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Vila do Conde 


Situated just south of Póvoa do Varzim and close to Porto, Vila do Conde is now a popular resort town that has a rich and protected history at its centre. It offers a contrast of character between a modern beach town and quiet, old town located on the river banks. Ship-building and lace-making are the two traditional industries here, with lots to explore in the various museums. It offers attractive squares, cobbled streets, beautiful gardens and cafes. 

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This beautiful Portuguese town is located on the banks of the river Tâmega, and is steeped in history, nature and gastronomy. Officially classified as a city in 1985, its urban areas offer beautiful scenery and historical buildings and churches. It offers a labyrinth of cobbled streets and quiet cafes ideal for a leisurely stroll. 

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Standing on the border with Spain, Valença’s history is that of a fortified town to defend Portugal’s independence from Spain. Still surrounded by walls, it displays all the characteristics from the 17th century with a touch of French military style about it. It is positioned overlooking the river Minho and today has a flourishing trade in sought after items crafted by local tradesmen.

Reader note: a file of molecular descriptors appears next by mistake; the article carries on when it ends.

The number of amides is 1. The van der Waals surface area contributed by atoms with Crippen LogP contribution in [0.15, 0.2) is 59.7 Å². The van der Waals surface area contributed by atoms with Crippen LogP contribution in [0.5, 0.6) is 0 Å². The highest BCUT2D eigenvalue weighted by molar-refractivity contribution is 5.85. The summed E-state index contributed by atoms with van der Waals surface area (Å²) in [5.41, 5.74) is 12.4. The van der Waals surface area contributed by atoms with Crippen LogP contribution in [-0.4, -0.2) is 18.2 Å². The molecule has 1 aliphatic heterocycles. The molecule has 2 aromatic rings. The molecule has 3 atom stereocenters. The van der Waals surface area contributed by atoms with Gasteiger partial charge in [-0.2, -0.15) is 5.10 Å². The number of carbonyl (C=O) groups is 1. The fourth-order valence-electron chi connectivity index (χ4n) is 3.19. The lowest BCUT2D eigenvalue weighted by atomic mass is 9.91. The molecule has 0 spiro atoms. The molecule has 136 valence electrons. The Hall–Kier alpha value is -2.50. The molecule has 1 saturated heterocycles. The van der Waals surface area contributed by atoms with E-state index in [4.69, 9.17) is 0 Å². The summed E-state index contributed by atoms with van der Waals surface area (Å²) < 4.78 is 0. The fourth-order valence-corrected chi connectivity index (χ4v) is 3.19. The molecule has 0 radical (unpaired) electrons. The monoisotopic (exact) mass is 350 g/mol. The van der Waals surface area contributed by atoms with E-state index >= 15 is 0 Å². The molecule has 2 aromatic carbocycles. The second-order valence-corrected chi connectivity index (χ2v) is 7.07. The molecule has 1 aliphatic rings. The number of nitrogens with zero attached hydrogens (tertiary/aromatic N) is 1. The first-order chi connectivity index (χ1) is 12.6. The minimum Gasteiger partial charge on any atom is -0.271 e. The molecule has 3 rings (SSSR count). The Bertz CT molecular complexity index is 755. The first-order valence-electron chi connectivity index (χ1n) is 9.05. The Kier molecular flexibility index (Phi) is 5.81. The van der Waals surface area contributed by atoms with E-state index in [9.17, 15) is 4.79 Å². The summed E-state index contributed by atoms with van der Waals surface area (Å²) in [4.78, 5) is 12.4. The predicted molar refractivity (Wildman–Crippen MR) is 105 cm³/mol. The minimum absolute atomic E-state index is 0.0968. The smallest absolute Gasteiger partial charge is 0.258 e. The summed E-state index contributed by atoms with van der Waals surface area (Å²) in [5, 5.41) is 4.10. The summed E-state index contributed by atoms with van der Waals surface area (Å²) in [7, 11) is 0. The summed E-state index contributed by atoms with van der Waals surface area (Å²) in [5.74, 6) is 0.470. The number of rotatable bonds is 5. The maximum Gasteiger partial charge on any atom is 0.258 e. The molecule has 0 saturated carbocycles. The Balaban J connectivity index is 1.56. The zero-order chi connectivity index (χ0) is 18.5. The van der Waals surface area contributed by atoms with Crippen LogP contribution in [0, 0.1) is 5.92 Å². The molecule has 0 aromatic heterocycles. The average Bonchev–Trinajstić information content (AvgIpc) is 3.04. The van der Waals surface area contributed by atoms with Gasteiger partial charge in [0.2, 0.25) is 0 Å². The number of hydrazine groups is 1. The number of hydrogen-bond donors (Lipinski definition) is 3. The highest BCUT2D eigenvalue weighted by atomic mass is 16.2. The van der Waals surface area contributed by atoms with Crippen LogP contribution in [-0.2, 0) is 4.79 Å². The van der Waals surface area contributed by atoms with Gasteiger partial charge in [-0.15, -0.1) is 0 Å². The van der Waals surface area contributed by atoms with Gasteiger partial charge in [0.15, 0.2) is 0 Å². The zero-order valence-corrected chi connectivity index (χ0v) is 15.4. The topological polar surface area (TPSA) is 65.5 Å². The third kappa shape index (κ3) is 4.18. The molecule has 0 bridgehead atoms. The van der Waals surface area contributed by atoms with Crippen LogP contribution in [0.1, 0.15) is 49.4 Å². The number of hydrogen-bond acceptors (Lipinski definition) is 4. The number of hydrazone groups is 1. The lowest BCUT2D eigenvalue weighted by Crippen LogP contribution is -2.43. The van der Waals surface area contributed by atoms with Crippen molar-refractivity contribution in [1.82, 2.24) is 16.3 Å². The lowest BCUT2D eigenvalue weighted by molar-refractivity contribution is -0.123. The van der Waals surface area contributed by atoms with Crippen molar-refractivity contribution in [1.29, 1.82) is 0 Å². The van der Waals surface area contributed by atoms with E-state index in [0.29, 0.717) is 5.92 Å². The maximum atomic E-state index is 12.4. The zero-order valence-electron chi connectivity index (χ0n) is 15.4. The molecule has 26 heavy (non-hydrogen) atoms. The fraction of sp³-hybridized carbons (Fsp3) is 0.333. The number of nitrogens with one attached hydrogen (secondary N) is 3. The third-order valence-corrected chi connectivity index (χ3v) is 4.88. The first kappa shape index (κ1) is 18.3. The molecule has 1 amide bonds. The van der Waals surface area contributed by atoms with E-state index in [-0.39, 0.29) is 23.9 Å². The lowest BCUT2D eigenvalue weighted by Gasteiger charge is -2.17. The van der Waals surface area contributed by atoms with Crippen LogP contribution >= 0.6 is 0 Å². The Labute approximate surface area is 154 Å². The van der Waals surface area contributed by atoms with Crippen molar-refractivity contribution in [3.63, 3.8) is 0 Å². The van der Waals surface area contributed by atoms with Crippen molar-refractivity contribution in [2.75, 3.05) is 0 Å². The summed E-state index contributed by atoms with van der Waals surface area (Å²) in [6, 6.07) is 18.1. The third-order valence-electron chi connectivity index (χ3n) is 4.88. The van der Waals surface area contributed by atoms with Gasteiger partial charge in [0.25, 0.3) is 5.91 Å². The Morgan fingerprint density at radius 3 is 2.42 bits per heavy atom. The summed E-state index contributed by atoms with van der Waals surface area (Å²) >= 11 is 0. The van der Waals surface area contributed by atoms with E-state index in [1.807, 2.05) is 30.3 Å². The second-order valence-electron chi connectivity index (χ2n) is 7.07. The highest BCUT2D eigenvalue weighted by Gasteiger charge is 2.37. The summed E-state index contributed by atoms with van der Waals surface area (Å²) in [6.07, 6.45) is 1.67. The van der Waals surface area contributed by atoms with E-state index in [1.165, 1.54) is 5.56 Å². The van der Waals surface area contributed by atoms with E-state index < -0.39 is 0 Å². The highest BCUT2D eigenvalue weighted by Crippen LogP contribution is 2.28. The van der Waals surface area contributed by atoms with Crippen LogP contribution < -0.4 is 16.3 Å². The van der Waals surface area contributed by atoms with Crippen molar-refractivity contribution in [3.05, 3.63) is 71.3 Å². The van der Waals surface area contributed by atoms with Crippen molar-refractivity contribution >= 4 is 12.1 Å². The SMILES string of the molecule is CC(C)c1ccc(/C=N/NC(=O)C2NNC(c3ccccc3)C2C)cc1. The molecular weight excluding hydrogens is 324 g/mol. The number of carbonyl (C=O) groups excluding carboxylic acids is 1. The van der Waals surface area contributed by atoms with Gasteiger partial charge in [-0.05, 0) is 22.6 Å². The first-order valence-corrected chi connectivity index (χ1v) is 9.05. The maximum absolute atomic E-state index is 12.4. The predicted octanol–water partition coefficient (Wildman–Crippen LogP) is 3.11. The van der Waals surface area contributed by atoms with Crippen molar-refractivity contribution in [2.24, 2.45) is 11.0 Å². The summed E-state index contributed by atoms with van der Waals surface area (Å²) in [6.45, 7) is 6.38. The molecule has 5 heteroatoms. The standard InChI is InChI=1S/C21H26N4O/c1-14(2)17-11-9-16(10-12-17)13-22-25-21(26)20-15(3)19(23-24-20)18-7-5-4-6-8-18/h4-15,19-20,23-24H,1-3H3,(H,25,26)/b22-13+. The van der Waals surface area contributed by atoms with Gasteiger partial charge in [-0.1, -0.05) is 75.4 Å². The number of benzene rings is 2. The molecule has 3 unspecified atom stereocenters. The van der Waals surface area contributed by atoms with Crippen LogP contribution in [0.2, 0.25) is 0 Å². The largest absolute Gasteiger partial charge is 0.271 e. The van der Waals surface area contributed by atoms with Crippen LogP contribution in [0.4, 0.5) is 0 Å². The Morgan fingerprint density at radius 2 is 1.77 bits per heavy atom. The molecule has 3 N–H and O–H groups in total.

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One of the oldest cities in Portugal, Braga is a lively place. Teeming with students attending university, it has a blend of young and old to its vibe.  As a Roman stronghold and located on one of the main Roman roads through Europe, it has a history worth exploring taking in not only the Roman Empire, but the middle ages and the very foundation of Portugal. It is home to several famed codfish dishes that will make your mouth water. With its nightlife and contemporary architecture, it has been revived from an ancient city to a throughly modern place to be. 

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Barcelos is an emblematic city, with ancient archaeological remains dating back to prehistoric times. With a rich history of development and dynamic growth, it offers a pleasant mediaeval atmosphere. Boasting a great selection of arts and crafts, the brightly-coloured cockerel that has become recognisable across Portugal is from Barcelos.

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Considered the birthplace of Portugal, Afonso Henriques, who later went on to become the first King of Portugal, was born here. It has a historical centre with a walled city that has been classified by UNESCO as a world heritage site. The city has a harmonious and well preserved heritage. Although it has a medieval feel to it, it also embraces the mordern life with its many restaurants and terraces in which to enjoy a slower pace. 

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Ponte de Lima 


Billed as the oldest village in Portugal, it dates back to 1125. It is a medieval village that has built and preserved its history well over time. With a number of protected landscapes surrounding it, it is the home to the famous green wine and the only white laurel wines in the world making it an excellent location for wine tourism.